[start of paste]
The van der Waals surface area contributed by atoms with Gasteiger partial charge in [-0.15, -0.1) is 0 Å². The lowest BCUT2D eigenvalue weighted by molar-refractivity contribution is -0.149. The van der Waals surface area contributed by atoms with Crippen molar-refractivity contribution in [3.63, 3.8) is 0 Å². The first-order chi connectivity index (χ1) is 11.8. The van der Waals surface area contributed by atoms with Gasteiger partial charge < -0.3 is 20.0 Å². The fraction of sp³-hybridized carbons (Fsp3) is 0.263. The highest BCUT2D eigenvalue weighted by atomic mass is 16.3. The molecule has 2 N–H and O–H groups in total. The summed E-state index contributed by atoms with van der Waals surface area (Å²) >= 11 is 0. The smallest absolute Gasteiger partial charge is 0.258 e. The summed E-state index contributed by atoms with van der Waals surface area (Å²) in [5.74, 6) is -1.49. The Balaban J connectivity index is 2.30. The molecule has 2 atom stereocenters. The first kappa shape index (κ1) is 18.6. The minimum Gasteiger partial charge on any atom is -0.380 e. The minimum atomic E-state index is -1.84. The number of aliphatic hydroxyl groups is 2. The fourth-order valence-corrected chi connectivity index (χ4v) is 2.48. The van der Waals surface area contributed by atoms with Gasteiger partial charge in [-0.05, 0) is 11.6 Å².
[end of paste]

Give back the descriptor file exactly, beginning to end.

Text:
The van der Waals surface area contributed by atoms with Gasteiger partial charge in [-0.15, -0.1) is 0 Å². The lowest BCUT2D eigenvalue weighted by molar-refractivity contribution is -0.149. The van der Waals surface area contributed by atoms with Crippen molar-refractivity contribution in [3.63, 3.8) is 0 Å². The first-order chi connectivity index (χ1) is 11.8. The van der Waals surface area contributed by atoms with Gasteiger partial charge < -0.3 is 20.0 Å². The fraction of sp³-hybridized carbons (Fsp3) is 0.263. The highest BCUT2D eigenvalue weighted by atomic mass is 16.3. The molecule has 2 N–H and O–H groups in total. The summed E-state index contributed by atoms with van der Waals surface area (Å²) >= 11 is 0. The smallest absolute Gasteiger partial charge is 0.258 e. The summed E-state index contributed by atoms with van der Waals surface area (Å²) in [5.74, 6) is -1.49. The Balaban J connectivity index is 2.30. The molecule has 2 atom stereocenters. The first kappa shape index (κ1) is 18.6. The minimum Gasteiger partial charge on any atom is -0.380 e. The minimum atomic E-state index is -1.84. The number of aliphatic hydroxyl groups is 2. The fourth-order valence-corrected chi connectivity index (χ4v) is 2.48. The van der Waals surface area contributed by atoms with Gasteiger partial charge in [-0.05, 0) is 11.6 Å².